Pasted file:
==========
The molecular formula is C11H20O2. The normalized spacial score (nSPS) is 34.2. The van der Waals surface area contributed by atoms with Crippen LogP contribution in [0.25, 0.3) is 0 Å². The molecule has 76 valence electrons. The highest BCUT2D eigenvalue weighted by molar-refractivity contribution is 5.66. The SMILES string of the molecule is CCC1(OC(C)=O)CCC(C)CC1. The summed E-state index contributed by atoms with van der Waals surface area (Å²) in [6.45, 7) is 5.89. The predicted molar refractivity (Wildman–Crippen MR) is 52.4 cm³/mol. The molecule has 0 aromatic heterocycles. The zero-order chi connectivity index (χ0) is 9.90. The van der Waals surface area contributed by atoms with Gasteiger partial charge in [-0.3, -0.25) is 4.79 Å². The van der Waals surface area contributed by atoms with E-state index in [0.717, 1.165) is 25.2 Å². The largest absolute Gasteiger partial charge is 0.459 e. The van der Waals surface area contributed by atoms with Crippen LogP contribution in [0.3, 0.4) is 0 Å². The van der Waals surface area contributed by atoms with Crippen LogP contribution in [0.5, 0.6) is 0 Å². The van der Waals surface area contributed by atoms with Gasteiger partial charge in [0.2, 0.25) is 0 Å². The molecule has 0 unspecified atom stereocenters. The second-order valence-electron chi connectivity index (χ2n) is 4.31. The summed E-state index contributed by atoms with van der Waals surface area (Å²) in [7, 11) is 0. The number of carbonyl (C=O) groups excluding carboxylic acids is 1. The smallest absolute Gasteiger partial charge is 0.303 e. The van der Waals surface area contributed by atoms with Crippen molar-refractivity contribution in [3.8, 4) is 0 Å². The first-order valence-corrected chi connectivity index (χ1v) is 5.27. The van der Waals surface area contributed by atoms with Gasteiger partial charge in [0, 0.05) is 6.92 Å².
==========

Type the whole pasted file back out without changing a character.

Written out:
The molecular formula is C11H20O2. The normalized spacial score (nSPS) is 34.2. The van der Waals surface area contributed by atoms with Crippen LogP contribution in [0.25, 0.3) is 0 Å². The molecule has 76 valence electrons. The highest BCUT2D eigenvalue weighted by molar-refractivity contribution is 5.66. The SMILES string of the molecule is CCC1(OC(C)=O)CCC(C)CC1. The summed E-state index contributed by atoms with van der Waals surface area (Å²) in [6.45, 7) is 5.89. The predicted molar refractivity (Wildman–Crippen MR) is 52.4 cm³/mol. The molecule has 0 aromatic heterocycles. The zero-order chi connectivity index (χ0) is 9.90. The van der Waals surface area contributed by atoms with Gasteiger partial charge in [-0.3, -0.25) is 4.79 Å². The van der Waals surface area contributed by atoms with E-state index in [0.717, 1.165) is 25.2 Å². The largest absolute Gasteiger partial charge is 0.459 e. The van der Waals surface area contributed by atoms with Crippen LogP contribution in [0.3, 0.4) is 0 Å². The van der Waals surface area contributed by atoms with Crippen LogP contribution in [0.5, 0.6) is 0 Å². The van der Waals surface area contributed by atoms with Gasteiger partial charge in [0.2, 0.25) is 0 Å². The molecule has 0 unspecified atom stereocenters. The second-order valence-electron chi connectivity index (χ2n) is 4.31. The summed E-state index contributed by atoms with van der Waals surface area (Å²) in [7, 11) is 0. The number of carbonyl (C=O) groups excluding carboxylic acids is 1. The smallest absolute Gasteiger partial charge is 0.303 e. The van der Waals surface area contributed by atoms with Crippen molar-refractivity contribution in [3.8, 4) is 0 Å². The first-order valence-corrected chi connectivity index (χ1v) is 5.27. The van der Waals surface area contributed by atoms with Gasteiger partial charge in [0, 0.05) is 6.92 Å².